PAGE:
Christmas Abroad: Where Should We Celebrate?

As we break in our new toys and recover from our eggnog hangovers, Aaron and I are beginning to think about next year’s Christmas.  We depart for our crazy journey next summer, and we will be travelling for (at least) a year.  That inevitably means we’ll be in another country for my favorite holiday.  Where should we celebrate it?

© Brianna Shade 2014

As a military brat, family is very important (moving every few years, family was the one constant).  In our household, Christmas is a time to come together, share good food and laughter, and exchange gifts from the heart.  But mostly, it’s the one time of year we get to take a break from our busy lives and spend quality time together.  I look forward to it every year, and I’ve always said I wouldn’t miss Christmas with my family for the world.

However, next year, this is exactly what will happen.

Christmas Abroad: Where Should We Celebrate? | BIG tiny World Travel | There are so many places we could spend Christmas next year. Where do you think we should go? | #travel #travelcouple #aroundtheworld #travelblog #holidays #christmas

Barely halfway through our trip, we will be in a distant land, conserving our pennies.  It sadly won’t be very practical to fly home for Christmas.

So where could we be instead?  Christmas traditions differ greatly around the world, but there are a few places we could see ourselves come this time next year.

Argentina

lanterns_Shihang-Wei
Photo by 士航 魏, Creative Commons

Gifts are exchanged in Argentina as well, but the holiday focuses more on the celebrations of Christmas Eve, culminating in fireworks.  Located in the southern hemisphere, this would be a much warmer Christmas, though it’s likely to also be quite humid and possibly rainy.  The tradition that really puts this on the list, though, is that of Christmas Eve “globos” – paper lanterns.  Many countries have similar lantern festivals, and I certainly want to experience one on our travels.

South Africa

Also a warm Christmas, South African Christmases are very social, with lots of food.  In the absence of family, I will be aching for some social interactions.  Between party cracker pulling events, beach gatherings, and street parties open to the entire neighborhood, we would have ample opportunities to surround ourselves with new and potential friends.  And with traditional foods like ham and malva pudding, we know we wouldn’t go hungry!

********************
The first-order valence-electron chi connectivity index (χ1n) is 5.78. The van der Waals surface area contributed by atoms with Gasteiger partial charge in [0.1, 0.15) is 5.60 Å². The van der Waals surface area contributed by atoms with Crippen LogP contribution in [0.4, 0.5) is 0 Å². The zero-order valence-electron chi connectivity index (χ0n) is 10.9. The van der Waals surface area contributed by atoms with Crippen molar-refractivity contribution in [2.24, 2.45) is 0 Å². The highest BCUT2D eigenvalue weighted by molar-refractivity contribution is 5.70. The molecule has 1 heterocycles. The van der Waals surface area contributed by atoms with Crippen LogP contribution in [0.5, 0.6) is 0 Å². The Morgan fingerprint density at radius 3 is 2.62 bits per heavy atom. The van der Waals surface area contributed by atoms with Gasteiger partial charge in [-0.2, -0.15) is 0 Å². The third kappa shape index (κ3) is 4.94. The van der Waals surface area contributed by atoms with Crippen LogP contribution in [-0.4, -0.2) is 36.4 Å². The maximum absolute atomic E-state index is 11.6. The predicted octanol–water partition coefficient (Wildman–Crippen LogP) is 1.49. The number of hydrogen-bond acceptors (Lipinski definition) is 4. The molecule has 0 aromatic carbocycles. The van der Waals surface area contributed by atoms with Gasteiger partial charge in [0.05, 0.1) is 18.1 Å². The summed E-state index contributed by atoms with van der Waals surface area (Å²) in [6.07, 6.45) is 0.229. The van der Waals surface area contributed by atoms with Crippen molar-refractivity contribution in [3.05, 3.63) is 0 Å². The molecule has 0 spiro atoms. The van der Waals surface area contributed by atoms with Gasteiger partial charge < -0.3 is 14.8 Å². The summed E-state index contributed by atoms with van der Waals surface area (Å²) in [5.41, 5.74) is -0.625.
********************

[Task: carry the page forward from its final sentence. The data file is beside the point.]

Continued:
Japan

© LotsaSmiles Photography 2015

As you know, we are quite fond of all things Japan.  We visited a few years ago, and we can’t wait to return.  In Japan, Christmas is more of a romantic holiday, but we would enjoy all of the urban illumination festivals.  We got a small taste of that in early November, but the Christmas decorations would be wonderful to see firsthand.  I would also love to experience a choir singing Beethoven’s Ninth – popular at Christmastime in Japan.  Aaron and I could celebrate with a romantic dinner and some Christmas cake, though I think we’d skip the Christmas KFC.

Iceland

As a land of everlasting snow, Iceland really knows how to have a proper winter festival.  In fact, Christmas is stretched out into 13 days of Yule, filled with concerts, food, and socializing with family and friends.  Icelanders even have a tradition of gifting new clothing so the Christmas Cat won’t eat their loved ones! (As a cat-lover, how could I not adore this?)


© LotsaSmiles Photography 2017

The world has a lot to offer for Christmastime festivities, and we still have some time to figure out where best to spend it.  And we might find a new holiday festival completely separate from the Christmas we’re used to.  We’ll likely be in South America around that time, so that could limit our options, but it’s still fun to consider all of the possibilities!


If you were to spend Christmas away from home, where would you go?

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